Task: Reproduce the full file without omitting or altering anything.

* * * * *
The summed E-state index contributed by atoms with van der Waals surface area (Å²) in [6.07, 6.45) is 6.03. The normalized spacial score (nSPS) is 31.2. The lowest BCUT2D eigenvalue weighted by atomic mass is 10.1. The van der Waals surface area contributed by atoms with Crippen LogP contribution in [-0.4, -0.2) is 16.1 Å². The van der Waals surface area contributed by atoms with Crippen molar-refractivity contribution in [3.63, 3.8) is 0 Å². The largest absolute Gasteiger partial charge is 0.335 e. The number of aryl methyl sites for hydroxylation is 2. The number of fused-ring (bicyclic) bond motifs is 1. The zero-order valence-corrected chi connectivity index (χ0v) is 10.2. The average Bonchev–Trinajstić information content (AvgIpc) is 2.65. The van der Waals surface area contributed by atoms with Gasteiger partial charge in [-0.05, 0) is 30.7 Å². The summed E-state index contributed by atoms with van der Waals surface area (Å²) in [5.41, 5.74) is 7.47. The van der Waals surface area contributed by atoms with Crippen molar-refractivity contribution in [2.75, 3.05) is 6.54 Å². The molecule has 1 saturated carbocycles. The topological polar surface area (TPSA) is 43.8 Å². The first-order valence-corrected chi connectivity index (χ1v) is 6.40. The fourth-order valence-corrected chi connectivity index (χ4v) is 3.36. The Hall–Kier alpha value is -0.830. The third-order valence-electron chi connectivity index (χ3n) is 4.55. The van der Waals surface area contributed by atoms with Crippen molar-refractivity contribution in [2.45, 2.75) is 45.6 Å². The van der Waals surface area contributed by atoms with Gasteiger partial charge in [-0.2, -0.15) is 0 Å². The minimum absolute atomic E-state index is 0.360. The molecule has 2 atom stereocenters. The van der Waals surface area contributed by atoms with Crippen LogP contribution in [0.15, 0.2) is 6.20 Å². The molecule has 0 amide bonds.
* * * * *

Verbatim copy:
The summed E-state index contributed by atoms with van der Waals surface area (Å²) in [6.07, 6.45) is 6.03. The normalized spacial score (nSPS) is 31.2. The lowest BCUT2D eigenvalue weighted by atomic mass is 10.1. The van der Waals surface area contributed by atoms with Crippen LogP contribution in [-0.4, -0.2) is 16.1 Å². The van der Waals surface area contributed by atoms with Crippen molar-refractivity contribution in [3.63, 3.8) is 0 Å². The largest absolute Gasteiger partial charge is 0.335 e. The number of aryl methyl sites for hydroxylation is 2. The number of fused-ring (bicyclic) bond motifs is 1. The zero-order valence-corrected chi connectivity index (χ0v) is 10.2. The average Bonchev–Trinajstić information content (AvgIpc) is 2.65. The van der Waals surface area contributed by atoms with Gasteiger partial charge in [-0.05, 0) is 30.7 Å². The summed E-state index contributed by atoms with van der Waals surface area (Å²) in [5.41, 5.74) is 7.47. The van der Waals surface area contributed by atoms with Crippen molar-refractivity contribution in [2.75, 3.05) is 6.54 Å². The molecule has 1 saturated carbocycles. The topological polar surface area (TPSA) is 43.8 Å². The first-order valence-corrected chi connectivity index (χ1v) is 6.40. The fourth-order valence-corrected chi connectivity index (χ4v) is 3.36. The Hall–Kier alpha value is -0.830. The third-order valence-electron chi connectivity index (χ3n) is 4.55. The van der Waals surface area contributed by atoms with Crippen molar-refractivity contribution in [2.45, 2.75) is 45.6 Å². The van der Waals surface area contributed by atoms with Gasteiger partial charge in [-0.2, -0.15) is 0 Å². The minimum absolute atomic E-state index is 0.360. The molecule has 2 atom stereocenters. The van der Waals surface area contributed by atoms with Crippen LogP contribution in [0.15, 0.2) is 6.20 Å². The molecule has 0 amide bonds.